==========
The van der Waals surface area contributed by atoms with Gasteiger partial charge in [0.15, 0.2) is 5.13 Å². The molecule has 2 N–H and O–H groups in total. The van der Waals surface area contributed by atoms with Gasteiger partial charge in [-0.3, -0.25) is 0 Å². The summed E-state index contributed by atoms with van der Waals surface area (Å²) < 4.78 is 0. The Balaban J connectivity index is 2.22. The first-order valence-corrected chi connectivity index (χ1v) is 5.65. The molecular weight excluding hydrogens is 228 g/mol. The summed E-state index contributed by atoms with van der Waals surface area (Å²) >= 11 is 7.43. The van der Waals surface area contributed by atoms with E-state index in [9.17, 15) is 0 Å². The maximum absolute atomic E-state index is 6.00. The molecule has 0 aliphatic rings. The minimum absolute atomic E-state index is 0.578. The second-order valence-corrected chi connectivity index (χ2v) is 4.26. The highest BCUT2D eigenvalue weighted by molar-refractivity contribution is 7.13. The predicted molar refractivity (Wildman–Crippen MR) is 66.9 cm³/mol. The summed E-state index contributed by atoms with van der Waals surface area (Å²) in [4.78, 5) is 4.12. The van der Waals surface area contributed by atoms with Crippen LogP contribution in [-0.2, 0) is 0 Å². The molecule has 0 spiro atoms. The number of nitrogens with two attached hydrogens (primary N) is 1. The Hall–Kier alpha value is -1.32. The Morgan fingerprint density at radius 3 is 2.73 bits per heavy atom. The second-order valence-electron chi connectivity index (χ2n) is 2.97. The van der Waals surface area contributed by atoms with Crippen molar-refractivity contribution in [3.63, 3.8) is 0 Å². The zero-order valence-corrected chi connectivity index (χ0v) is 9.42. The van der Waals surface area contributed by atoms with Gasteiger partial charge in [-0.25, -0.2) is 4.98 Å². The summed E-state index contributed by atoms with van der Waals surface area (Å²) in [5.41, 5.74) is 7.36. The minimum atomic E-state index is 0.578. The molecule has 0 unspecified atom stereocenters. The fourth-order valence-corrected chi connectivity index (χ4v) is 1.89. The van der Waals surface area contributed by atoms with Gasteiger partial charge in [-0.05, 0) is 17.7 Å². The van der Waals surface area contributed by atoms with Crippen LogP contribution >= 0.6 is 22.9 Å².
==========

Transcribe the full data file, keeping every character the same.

The van der Waals surface area contributed by atoms with Gasteiger partial charge in [0.15, 0.2) is 5.13 Å². The molecule has 2 N–H and O–H groups in total. The van der Waals surface area contributed by atoms with Gasteiger partial charge in [-0.3, -0.25) is 0 Å². The summed E-state index contributed by atoms with van der Waals surface area (Å²) < 4.78 is 0. The Balaban J connectivity index is 2.22. The first-order valence-corrected chi connectivity index (χ1v) is 5.65. The molecular weight excluding hydrogens is 228 g/mol. The summed E-state index contributed by atoms with van der Waals surface area (Å²) >= 11 is 7.43. The van der Waals surface area contributed by atoms with E-state index in [9.17, 15) is 0 Å². The maximum absolute atomic E-state index is 6.00. The molecule has 0 aliphatic rings. The minimum absolute atomic E-state index is 0.578. The second-order valence-corrected chi connectivity index (χ2v) is 4.26. The highest BCUT2D eigenvalue weighted by molar-refractivity contribution is 7.13. The predicted molar refractivity (Wildman–Crippen MR) is 66.9 cm³/mol. The summed E-state index contributed by atoms with van der Waals surface area (Å²) in [4.78, 5) is 4.12. The van der Waals surface area contributed by atoms with Crippen LogP contribution in [-0.2, 0) is 0 Å². The molecule has 0 spiro atoms. The number of nitrogens with two attached hydrogens (primary N) is 1. The Hall–Kier alpha value is -1.32. The Morgan fingerprint density at radius 3 is 2.73 bits per heavy atom. The second-order valence-electron chi connectivity index (χ2n) is 2.97. The van der Waals surface area contributed by atoms with Crippen molar-refractivity contribution in [3.63, 3.8) is 0 Å². The zero-order valence-corrected chi connectivity index (χ0v) is 9.42. The van der Waals surface area contributed by atoms with Gasteiger partial charge in [-0.25, -0.2) is 4.98 Å². The summed E-state index contributed by atoms with van der Waals surface area (Å²) in [5.41, 5.74) is 7.36. The minimum atomic E-state index is 0.578. The molecule has 0 unspecified atom stereocenters. The fourth-order valence-corrected chi connectivity index (χ4v) is 1.89. The van der Waals surface area contributed by atoms with Gasteiger partial charge in [-0.05, 0) is 17.7 Å². The van der Waals surface area contributed by atoms with Crippen LogP contribution >= 0.6 is 22.9 Å².